For years, we got The New York Times delivered every day on our doorstep. I’ve been reading the Times, more or less consistently, for something like thirty years. I clearly remember their coverage of the Soviet invasion of Afghanistan, for example; real reporting which you can only get from a real newspaper, a tradition which CJ Chivers and Tyler Hicks and others ably carry on. To me, it’s “The Times” like “the city” is New York and “the shore” is the Jersey shore.
When we moved to southern California we thought of the Times as a link back to civilization and never really seriously considered the LA Times. Los Angeles, it turns out, is distant anyway; I still go to Boston more than LA.
But now we’re down to a Sunday only home delivery for The New York Times. It’s the usual combination of factors; the nagging, intimidating pile of unread papers, the fact that I read the important articles online anyway, and the garbage/recycling problem.
Having just Sunday delivery, though, comes with still-significant side benefits, including access to the online archives and a pass for the upcoming paywall that’s been discussed so much. (I did some consulting for the Times online ten or fifteen years ago; they were struggling with these problems then, and the people haven’t changed.) But I just discovered another benefit: access to the daily Times Digest.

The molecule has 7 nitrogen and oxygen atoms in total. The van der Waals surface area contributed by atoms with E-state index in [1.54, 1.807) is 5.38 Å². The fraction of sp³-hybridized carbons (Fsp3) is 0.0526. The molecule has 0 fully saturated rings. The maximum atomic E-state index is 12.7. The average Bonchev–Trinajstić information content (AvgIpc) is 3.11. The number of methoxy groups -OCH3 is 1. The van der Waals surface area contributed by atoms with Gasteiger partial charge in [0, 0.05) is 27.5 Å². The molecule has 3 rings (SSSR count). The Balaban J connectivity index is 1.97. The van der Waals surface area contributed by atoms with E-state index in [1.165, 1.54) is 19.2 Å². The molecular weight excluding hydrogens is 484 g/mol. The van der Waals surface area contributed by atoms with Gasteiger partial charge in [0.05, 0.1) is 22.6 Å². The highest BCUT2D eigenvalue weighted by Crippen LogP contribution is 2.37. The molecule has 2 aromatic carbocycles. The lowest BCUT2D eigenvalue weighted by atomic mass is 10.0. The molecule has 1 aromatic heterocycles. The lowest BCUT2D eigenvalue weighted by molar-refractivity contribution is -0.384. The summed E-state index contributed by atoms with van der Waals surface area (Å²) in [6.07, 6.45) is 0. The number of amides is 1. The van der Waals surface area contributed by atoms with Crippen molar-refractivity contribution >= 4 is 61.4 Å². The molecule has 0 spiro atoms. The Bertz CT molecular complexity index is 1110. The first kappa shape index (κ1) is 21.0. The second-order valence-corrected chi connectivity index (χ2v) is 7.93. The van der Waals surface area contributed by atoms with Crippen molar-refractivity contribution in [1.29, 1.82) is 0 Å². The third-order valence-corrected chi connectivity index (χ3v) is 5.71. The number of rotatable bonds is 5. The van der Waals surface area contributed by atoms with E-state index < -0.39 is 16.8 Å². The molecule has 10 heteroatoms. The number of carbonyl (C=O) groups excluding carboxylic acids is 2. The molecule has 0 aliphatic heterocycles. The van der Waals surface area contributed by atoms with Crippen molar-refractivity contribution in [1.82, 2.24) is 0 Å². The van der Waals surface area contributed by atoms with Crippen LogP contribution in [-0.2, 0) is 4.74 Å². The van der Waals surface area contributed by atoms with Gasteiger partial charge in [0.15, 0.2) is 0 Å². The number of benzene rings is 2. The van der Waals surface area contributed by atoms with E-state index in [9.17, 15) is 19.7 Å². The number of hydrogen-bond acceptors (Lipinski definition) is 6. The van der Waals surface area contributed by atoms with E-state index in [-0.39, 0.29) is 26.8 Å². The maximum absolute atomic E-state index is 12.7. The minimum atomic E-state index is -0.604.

The Digest looks to me like the descendant of faxed versions of the paper that you used to get in nice hotels that didn’t have local delivery of the Times or the International Herald Tribune. It’s nine pages (8.5″x11″) long, delivered as a .pdf via email every night. There are one or two black & white photos, a crossword puzzle (very important; some people will want this just for the crossword), and some summary financial tables but the whole thing is very text-heavy. To me, it feels reassuringly old-fashioned, the way I remember the paper before it got taken over by the absurdly offensive Style section.
The articles themselves are summaries and fit onto part of a single page. The emphasis is on hard news but without local New York city politics, which makes it similar to the IHT, another great Times side-project. (I think I love the IHT more than The Times; somehow Suzy Menkes is okay.) Plus, it’s short enough that I can quickly flip through it and feel like I got the benefit of seeing what the editors wanted to highlight.
It’s interesting since few year the revolution a newspapers, all big newpapers begin to post his news on web site and it’S free.
The question is if the paper will survive.